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Pupil-Linked Arousal Biases Evidence Accumulation Toward Desirable Percepts During Perceptual Decision-Making

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Psychol Sci. 2021 Sep 2:9567976211004547. doi: 10.1177/09567976211004547. Online ahead of print.


People’s perceptual reports are biased toward percepts they are motivated to see. The arousal system coordinates the body’s response to motivationally significant events and is well positioned to regulate motivational effects on perceptual judgments. However, it remains unclear whether arousal would enhance or reduce motivational biases. Here, we measured pupil dilation as a measure of arousal while participants (N = 38) performed a visual categorization task. We used monetary bonuses to motivate participants to perceive one category over another. Even though the reward-maximizing strategy was to perform the task accurately, participants were more likely to report seeing the desirable category. Furthermore, higher arousal levels were associated with making motivationally biased responses. Analyses using computational models suggested that arousal enhanced motivational effects by biasing evidence accumulation in favor of desirable percepts. These results suggest that heightened arousal biases people toward what they want to see and away from an objective representation of the environment.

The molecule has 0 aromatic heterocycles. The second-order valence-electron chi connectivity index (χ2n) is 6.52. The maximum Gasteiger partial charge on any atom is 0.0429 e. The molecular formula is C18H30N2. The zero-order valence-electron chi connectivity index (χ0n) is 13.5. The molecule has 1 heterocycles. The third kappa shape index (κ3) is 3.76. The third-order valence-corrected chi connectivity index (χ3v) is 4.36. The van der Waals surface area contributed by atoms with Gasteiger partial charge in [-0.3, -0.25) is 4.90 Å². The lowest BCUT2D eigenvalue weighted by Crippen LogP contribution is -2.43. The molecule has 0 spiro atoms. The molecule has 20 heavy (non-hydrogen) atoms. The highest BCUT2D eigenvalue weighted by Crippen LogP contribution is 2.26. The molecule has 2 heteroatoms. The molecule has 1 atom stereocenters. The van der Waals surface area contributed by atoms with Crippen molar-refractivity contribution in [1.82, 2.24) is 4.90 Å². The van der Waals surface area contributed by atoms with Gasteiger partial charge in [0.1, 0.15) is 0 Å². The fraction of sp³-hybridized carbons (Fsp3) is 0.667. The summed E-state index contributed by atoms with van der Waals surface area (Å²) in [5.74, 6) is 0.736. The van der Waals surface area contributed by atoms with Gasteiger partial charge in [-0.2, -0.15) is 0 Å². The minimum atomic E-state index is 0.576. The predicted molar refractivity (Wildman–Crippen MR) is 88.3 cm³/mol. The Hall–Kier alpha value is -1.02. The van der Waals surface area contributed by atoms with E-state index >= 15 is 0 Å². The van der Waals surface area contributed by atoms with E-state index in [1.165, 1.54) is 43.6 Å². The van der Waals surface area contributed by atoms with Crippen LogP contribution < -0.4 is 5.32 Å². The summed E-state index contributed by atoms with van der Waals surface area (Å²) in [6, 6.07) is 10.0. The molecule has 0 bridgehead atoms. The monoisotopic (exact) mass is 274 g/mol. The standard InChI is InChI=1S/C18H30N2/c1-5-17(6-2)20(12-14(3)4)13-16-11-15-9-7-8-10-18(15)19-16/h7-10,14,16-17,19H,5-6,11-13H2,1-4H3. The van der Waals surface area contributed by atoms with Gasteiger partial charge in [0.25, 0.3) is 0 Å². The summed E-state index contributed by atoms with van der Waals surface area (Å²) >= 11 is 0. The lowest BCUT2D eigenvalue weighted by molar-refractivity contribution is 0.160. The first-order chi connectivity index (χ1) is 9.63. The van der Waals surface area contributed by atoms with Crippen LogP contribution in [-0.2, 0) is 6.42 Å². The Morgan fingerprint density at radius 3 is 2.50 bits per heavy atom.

PMID:34473581 | DOI:10.1177/09567976211004547

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